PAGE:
Archive for March, 2009

A spot of Autumn pruning

March 19, 2009

We got the trees behind the house cut down yesterday. This is what it looked like before (although the 7 easy ones were cut down ages ago) All of the 6 remaining trees leaned towards the building and really wanted to fall on top of it so we did not dare to cut them down ourselves. 


A local (Rod, whose mother was a Howe) came to help and they climbed up a tall ladder and tied a chain as high up on the trunk as they could reach. They connected the chain to a big long steel rope that was run through a pulley mounted at the base of a tree a good distance away and then attached to the back of Rod’s ute which he had weighed down with an anvil and tractor bucket amongst other things. That meant that they were not pulling the tree towards the vehicle. 


Then they made the standard cuts in each of the trees to be felled, taking a wedge out on the side that they wanted it to fall towards and making a higher cut from the other side. Finally they would pull them down with the ute. This is a photo of one of them going down.


Quite a few of them bounced which was kinda interesting to see.  It worked a treat and we now have no threatening trees overhanging the house. 


And we have just a few logs to cut into rounds and chop up for firewood.


Ham it up

March 16, 2009

We butchered the little pig with the broken leg last week and decided that we were going to attempt to cure our own ham this time. Caleb researched various methods and determined that we would make a Suffolk ham this time around. It is the strangest thing, in a lifetime of living with fridges and freezers, to make a ham the old fashioned way. Somehow it seems like you should not be able to keep meat for so long without it being kept refrigerated. I thought I would share the process with you.

The first step is to rub sea salt crystals into the fresh meat. In our case the meat was really fresh, having been slaughtered the day before.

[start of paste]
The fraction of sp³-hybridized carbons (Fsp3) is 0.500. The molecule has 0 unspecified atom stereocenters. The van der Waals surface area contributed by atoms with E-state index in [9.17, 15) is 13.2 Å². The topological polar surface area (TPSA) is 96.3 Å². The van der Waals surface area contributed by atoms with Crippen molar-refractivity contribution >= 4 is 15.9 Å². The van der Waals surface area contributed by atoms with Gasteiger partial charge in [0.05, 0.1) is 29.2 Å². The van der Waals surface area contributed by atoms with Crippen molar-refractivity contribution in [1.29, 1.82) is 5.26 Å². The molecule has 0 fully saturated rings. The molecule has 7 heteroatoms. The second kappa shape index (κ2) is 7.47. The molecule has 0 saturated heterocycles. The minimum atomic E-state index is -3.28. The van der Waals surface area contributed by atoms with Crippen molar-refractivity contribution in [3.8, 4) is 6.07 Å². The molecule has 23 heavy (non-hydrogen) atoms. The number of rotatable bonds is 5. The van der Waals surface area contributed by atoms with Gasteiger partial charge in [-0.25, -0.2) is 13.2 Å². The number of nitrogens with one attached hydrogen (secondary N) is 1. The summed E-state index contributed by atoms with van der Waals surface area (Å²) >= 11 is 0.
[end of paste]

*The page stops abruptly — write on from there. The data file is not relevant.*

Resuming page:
Then you leave the meat sitting smothered in salt for one week. During this week the salt draws the water out of the meat and salt penetrates into the meat at the same time.  It really worked and after a week the meat was sitting in a pool of salty water. The meat had changed to a more greyish colour. I tentatively sniffed it and it smelt just fine despite sitting at room temperature for a week.


 The ham was then ready for the pickling stage of the Suffolk ham recipe. The pickling ingredients are treacle, brown sugar and stout beer. 


All mixed together in the pot it made a black gooey mess with a lovely frothy yellow head. 🙂 


And in goes the ham. The ham gets weighed down so it is covered by the liquid. The recipe suggested using a rock but we used a container filled with rice instead. 


Now the ham gets turned over in it’s black potion once a week for 6 weeks. Suffolk ham is said to have a black rind when it is done. I am not surprised! 


After pickling for 6 weeks the ham is hung up to dry and then it can be eaten. That will be an experience! I can’t wait to see if it works well and what it smells and tastes like. If I suddenly stop corresponding 6 weeks from now you will know that we have all died from food poisoning and that making your own hams is an idea to be avoided!

This particular type of ham does not need to be smoked. It also does not have saltpetre in the recipe, and since we haven’t located any saltpetre yet that was a good thing. Apparently saltpetre keeps the meat more of a pink colour.

We will let you know how it turns out.

Caravan part 2

March 3, 2009

Well, the caravan annexe arrived yesterday.  It arrived on the back of a trailer and we fell in love with the tractor that unloaded it.  We had to remind ourselves not to covet our neighbours ox.  🙂

It still needs more levelling and sealing up but it is actually here and in place.  What a blessing!